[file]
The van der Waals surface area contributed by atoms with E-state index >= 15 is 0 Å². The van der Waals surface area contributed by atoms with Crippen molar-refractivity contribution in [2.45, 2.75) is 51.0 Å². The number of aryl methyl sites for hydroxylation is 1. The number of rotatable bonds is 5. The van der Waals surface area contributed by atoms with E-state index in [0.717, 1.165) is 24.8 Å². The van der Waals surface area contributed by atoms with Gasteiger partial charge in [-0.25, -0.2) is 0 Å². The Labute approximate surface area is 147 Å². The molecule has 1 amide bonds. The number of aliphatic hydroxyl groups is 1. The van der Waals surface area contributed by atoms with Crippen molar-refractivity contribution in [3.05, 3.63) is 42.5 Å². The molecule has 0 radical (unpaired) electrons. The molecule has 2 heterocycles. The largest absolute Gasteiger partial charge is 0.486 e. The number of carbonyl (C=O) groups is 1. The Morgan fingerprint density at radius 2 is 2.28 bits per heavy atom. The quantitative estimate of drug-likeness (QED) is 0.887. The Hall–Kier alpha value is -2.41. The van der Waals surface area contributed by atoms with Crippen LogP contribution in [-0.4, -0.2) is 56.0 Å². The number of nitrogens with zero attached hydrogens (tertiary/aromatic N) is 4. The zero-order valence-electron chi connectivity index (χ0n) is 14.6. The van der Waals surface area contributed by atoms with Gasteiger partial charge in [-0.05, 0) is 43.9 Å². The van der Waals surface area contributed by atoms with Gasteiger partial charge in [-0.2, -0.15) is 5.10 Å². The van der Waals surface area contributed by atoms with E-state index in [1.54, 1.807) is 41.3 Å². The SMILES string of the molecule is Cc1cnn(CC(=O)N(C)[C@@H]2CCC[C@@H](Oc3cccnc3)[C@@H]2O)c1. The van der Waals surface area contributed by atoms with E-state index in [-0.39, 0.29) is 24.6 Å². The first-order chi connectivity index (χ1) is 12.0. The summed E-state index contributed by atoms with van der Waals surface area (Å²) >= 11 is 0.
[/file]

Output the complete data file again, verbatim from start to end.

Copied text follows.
The van der Waals surface area contributed by atoms with E-state index >= 15 is 0 Å². The van der Waals surface area contributed by atoms with Crippen molar-refractivity contribution in [2.45, 2.75) is 51.0 Å². The number of aryl methyl sites for hydroxylation is 1. The number of rotatable bonds is 5. The van der Waals surface area contributed by atoms with E-state index in [0.717, 1.165) is 24.8 Å². The van der Waals surface area contributed by atoms with Gasteiger partial charge in [-0.25, -0.2) is 0 Å². The Labute approximate surface area is 147 Å². The molecule has 1 amide bonds. The number of aliphatic hydroxyl groups is 1. The van der Waals surface area contributed by atoms with Crippen molar-refractivity contribution in [3.05, 3.63) is 42.5 Å². The molecule has 0 radical (unpaired) electrons. The molecule has 2 heterocycles. The largest absolute Gasteiger partial charge is 0.486 e. The number of carbonyl (C=O) groups is 1. The Morgan fingerprint density at radius 2 is 2.28 bits per heavy atom. The quantitative estimate of drug-likeness (QED) is 0.887. The Hall–Kier alpha value is -2.41. The van der Waals surface area contributed by atoms with Crippen LogP contribution in [-0.4, -0.2) is 56.0 Å². The number of nitrogens with zero attached hydrogens (tertiary/aromatic N) is 4. The zero-order valence-electron chi connectivity index (χ0n) is 14.6. The van der Waals surface area contributed by atoms with Gasteiger partial charge in [-0.05, 0) is 43.9 Å². The van der Waals surface area contributed by atoms with Gasteiger partial charge in [-0.2, -0.15) is 5.10 Å². The van der Waals surface area contributed by atoms with E-state index in [1.54, 1.807) is 41.3 Å². The SMILES string of the molecule is Cc1cnn(CC(=O)N(C)[C@@H]2CCC[C@@H](Oc3cccnc3)[C@@H]2O)c1. The van der Waals surface area contributed by atoms with E-state index in [-0.39, 0.29) is 24.6 Å². The first-order chi connectivity index (χ1) is 12.0. The summed E-state index contributed by atoms with van der Waals surface area (Å²) >= 11 is 0.